Image filtering (your own Instagram) 1

Here I am, minding my own business when suddenly a wild though appears – 'I wanna build my own image filtering app!' This turned to be more of a JavaScript library than the full – blown app I imagined, but nevertheless I had a lot of fun building it so I'll share the experience.

As always, here are the

Quick links to demos:


Following the tradition, the code will be in JavaScript. I'll assume you have already discovered the magic of the CanvasRenderingContext2D. You might want to read a refresher on the method calls to `drawImage`, `getImageData` and `putImageData`. Notice that `getImageData` returns a single – dimensional, strongly – typed array of unsigned bytes. Every color's RGBA values are stored sequentially as one byte each, resulting in a total length of `pixels * 4`. We'll need that in a moment.

Simple algorithms

First and foremost though, let me explain how I have chosen to structure the code (respectively the library). Three main classes will carry most of the work. The `Color` class contains methods for manipulating colors stored in RGB with the option of converting them to and from HSL. The `Filter` class is an abstract base class which all our filtering effects will inherit from. Lastly, the `ImageDataHelper` class will provide several routines for getting colours from an image / image data.

There are various effects you can accomplish using several simple techniques and that's precisely what we are about to do. For simplicity, we'll always ignore the alpha channel in the calculations below.


Grayscaled colors have their RGB components equal. The question that arises is, given a color, how do we grayscale it? We need to find some sort of a mean of all the channels. You may come up with many formulae for calculating means of 3 numbers, but the two simplest are arithmetic and geometric mean given by the formulae below:

Arithmetic: mean = \frac{R+G+B}{3}

Geometric: mean = \sqrt{R^2+G^2+B^2}

Now that we have the formula, we need to iterate over all pixels and use either of the above to compute the mean. Then, store the mean in all 3 components of the color and voila! Here's an example

Color.prototype.toGrayscale = function convertToGrayscale(grayscaleAlgorithm) {
    switch (grayscaleAlgorithm) {
        case Color.grayscaleAlgorithms.arithmeticMean:
            return (this.r + this.g + this.b) / 3;

        case Color.grayscaleAlgorithms.geometricMean:
            // We can't simply compute the geometric mean since its value may be 
            // much more than 255. To fix that get the ratio of the geometric mean
            // and the maximum geometric mean (white has the maximum geometric mean).
            // Multiply that by 255 and convert to int
            return ~~((this.calculateLength() / Color.basicColors.white.calculateLength()) * 255);

            throw new RangeError("No such algorithm exists");

GrayscaleFilter.prototype.transformImage = function (imageDataHelper) {
    var data =;
    for (var i = 0; i < data.length; i += 4) {
        var color = imageDataHelper.colorAt(i);
        var grayscale = color.toGrayscale(this.grayscaleAlgo);
        data[i] = data[i + 1] = data[i + 2] = grayscale;

Adding a color to all pixels

One effect I particularly like is adding a constant color to all pixels in the scene. This filter produces awesome looking results when given an image that is mainly in one color, you add the color's inverse to it. In the example below, Wall – e's image is mostly bluish so we add a bit of red and voila – awesomeness.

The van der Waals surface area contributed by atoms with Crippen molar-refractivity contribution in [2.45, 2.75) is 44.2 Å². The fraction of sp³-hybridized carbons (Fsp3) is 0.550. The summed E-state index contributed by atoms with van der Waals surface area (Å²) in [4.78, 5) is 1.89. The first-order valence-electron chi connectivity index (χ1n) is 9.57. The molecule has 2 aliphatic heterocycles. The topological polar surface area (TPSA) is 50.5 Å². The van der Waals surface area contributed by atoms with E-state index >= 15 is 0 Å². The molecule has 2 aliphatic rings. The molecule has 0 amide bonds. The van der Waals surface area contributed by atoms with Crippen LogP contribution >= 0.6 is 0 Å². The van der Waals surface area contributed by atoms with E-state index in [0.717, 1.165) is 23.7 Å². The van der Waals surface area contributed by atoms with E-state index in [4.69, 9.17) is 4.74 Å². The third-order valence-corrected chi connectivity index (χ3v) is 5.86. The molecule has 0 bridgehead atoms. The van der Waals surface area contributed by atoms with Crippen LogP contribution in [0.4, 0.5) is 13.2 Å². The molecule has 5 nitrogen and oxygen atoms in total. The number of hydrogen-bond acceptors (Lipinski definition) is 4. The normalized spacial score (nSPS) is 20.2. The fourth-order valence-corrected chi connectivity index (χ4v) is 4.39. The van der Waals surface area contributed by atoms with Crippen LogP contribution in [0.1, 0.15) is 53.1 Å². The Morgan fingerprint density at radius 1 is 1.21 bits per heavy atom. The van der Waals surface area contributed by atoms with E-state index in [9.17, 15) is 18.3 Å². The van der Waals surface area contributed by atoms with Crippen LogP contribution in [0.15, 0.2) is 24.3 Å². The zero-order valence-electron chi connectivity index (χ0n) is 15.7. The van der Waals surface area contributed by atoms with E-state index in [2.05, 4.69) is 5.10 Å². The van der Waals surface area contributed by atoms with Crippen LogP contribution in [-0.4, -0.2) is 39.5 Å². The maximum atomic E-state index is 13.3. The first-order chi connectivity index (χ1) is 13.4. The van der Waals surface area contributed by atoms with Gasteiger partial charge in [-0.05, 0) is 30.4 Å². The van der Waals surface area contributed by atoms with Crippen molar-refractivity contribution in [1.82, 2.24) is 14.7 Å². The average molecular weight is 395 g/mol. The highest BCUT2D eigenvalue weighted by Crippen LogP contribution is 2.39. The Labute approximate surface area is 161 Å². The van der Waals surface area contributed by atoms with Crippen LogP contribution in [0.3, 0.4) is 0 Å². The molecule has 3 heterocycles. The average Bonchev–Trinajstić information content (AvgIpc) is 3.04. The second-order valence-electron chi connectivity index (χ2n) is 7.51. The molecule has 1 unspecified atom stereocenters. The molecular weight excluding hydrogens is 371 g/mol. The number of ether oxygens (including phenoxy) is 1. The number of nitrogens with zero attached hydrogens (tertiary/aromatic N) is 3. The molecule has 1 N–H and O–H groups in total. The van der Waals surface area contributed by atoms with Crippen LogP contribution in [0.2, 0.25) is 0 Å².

Implementing this effect is as easy as it sounds. Just iterate over all pixels and add the predefined color to it (see implementation here). The image below shows that effect when the constant color added is respectively red, green or blue as well as grayscaled.


To invert a colour means to take its complement in the RGB color space. That is, substract the maximum value for each channel for its current value to receive the result. Code and example follow.

Color.prototype.invert = function invert() {
    return new Color(255 - this.r, 255 - this.g, 255 - this.b);

Emphasizing a single color

One my favourite effects is emphasizing a single color by grayscaling all others (as in the famous scene from Schindler's list). To do that, we need to grayscale only those pixels who differ from our target color more than a certain threshold. Of course, this presents another problem – how do we differ colors? Option 1 is to use the formula for vector distance, that is distance = \sqrt{(R_{1}?R_{2})^2+(G_{1} ? G_{2})^2+(B_{1} ? B_{2})^2}. Option 2 is to check whether the difference per each component is greater than a given value. Both are shown in the following code. Note that when using a filter that drastically changes pixel colors, often artefacts are left on the image. To battle that, you can use antialiasing as I have done in the example image below. ImageDataHelper provides an antialias method fit precisely for that occasion.

EmphasizeColorFilter.prototype.targetColorPredicate = function (color) {
    // In case we are using per component difference
    if (this.usePerComponentPredicate) {
        return Color.areTooDifferentPerComponent(this.targetColor, color, this.threshold);
    // If the geometric distance between the color is larger than a threshold
    return this.targetColor.calculateDistanceTo(color) >= this.threshold;

EmphasizeColorFilter.prototype.transformImage = function (imageDataHelper) {
    var data =;
    for (var i = 0; i < data.length; i += 4) {
        var color = imageDataHelper.colorAt(i);
        // If the predicate is true, that is the color is different enough than our target
        if (this.targetColorPredicate(color)) {
            var grayscale = color.toGrayscale(this.grayscaleAlgo);
            data[i] = data[i + 1] = data[i + 2] = grayscale;